#LFF2013: The Double

Director    Richard Ayoade
Starring    Jesse Eisenberg, Mia Wasikowska, Wallace Shawn, James Fox, Chris O’Dowd, Tim Key, Noah Taylor, Craig Roberts
Release    TBC (US) TBC (UK)    Certificate 15
4 stars

Rob Young

20th October 2013

As he took to the stage at the London Film Festival, Richard Ayoade stumbled through the introduction of his new film. He turns to his executive producer, who just so happens to be Michael Caine, and says, "You're probably used to working with someone much more professional." But the modest Ayoade has nothing to worry about. The Double is an extremely professional piece of work, assuring his place as one of the country's finest directors/quiz show panellists.

Based on Fyodor Dostoyevsky's 1846 novella about a lonely man's life unravelling when his doppelgänger shows up, Ayoade's second directorial effort is a deeper, more challenging subject than his utterly brilliant 2011 coming-of-age debut, Submarine. Yet just two films into his filmmaking career, Ayoade directs with the confidence of a man who's been behind the camera for years. Never once does the heavyweight text of a Russian philosopher flummox him.

Mia Wasikowska - remember, it's pronounced 'Mee-ah'.

Jesse Eisenberg plays Simon James, the aforementioned lonely man. Living a meagre existence, he's shy, quiet and socially awkward. Simon is unappreciated, unnoticed and unrecognised in the unspecific data entry job he's been in for seven years. He lives alone in a dank one-room apartment in a grim, dystopian alternative reality – a world bereft of daylight, good manners and primary colours. The only excitement in his life is spying on the lovely photocopy girl, Hannah (Mia Wasikowska), who lives across the way, and is probably just as equally as lonely.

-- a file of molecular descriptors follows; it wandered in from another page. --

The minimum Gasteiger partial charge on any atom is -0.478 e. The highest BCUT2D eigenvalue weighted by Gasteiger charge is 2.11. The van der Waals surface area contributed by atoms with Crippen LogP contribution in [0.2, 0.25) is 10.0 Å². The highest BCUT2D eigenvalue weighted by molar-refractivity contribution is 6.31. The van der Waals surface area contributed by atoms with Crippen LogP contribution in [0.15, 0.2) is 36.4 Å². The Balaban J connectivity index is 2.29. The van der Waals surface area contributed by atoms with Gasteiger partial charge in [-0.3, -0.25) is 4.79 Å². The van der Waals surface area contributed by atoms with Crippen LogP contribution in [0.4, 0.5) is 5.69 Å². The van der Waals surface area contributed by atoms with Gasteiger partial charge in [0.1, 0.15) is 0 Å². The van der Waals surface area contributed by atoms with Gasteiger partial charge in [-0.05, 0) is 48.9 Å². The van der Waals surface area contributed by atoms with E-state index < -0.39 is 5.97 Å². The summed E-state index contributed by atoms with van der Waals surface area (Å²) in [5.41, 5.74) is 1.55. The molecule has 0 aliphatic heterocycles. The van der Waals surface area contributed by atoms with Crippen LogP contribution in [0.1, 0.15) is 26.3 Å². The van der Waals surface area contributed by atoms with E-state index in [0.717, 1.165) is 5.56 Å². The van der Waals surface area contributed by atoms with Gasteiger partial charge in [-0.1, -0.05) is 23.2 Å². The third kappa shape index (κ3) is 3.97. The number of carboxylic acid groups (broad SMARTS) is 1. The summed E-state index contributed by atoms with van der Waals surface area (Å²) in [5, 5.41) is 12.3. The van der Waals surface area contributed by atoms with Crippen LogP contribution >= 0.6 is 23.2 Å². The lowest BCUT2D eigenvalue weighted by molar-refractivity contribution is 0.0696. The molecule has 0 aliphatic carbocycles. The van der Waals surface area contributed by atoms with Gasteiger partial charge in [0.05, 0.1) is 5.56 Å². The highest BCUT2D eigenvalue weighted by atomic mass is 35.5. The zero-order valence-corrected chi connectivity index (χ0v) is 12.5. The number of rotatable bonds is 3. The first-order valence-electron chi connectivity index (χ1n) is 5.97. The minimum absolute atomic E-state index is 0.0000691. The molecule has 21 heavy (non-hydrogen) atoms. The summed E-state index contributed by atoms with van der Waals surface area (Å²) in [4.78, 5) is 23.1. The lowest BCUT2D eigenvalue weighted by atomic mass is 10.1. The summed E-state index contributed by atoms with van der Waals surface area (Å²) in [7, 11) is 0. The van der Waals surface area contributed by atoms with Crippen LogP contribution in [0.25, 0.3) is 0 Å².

The sadsack is the type of role Eisenberg's been milking for years, but here, he really ramps it up. Simon, in an ill-fitting suit, bows down to confrontation and finds himself forever apologising. Early on, he gives up his seat on an empty train simply because a rude commuter tells him to. Later, a worker begins to stack boxes onto the train as Simon tries to leave, leaving him stuck, too afraid to simply say 'Excuse me'. He's the wettest wet blanket Eisenberg has ever played, and it says a lot for his talent that it's a shtick that hasn't got tiresome.

The ultimate indignity: forced to smell his own pits on the Tube.

The appearance of his doppelgänger, James Simon, allows Eisenberg to unleash more of the cocky, arrogant side he showed in Now You See Me. Arriving as a new employee, a confident James makes good with the bosses, cracks jokes with the staff, quickly rises up the company ranks and catches the eye of Hannah. All the while, no one notices the two men's similarities, but when no one notices Simon anyway, it's no surprise. What begins as a friendship between the Eisenbergs escalates into a game of oneupmanship; soon enough, James has accomplished more in a few days than a jealous Simon has in his entire life.

Ayoade manages to get the balance between comedy and drama just right, with some good old-fashioned tragedy thrown into the mix too. Like Dostoyevsky's original story, much of the film is left open for interpretation. But for some modern-day cinemagoers, ambiguity can be a tad frustrating: there are a few things that don't quite add up and many questions do go unanswered. Any viewer who enters expecting IT Crowd-like japes will be left disappointed and confused. Fans of Submarine, on the other hand, will feel the need to stand and applaud.

Richard Ayoade has conquered his 'difficult second album' with gusto. From an intense and nervy score to a comforting supply of delightful 'friends of Richard' cameos, everything just clicks nicely into place. Michael Caine must be chuffed.

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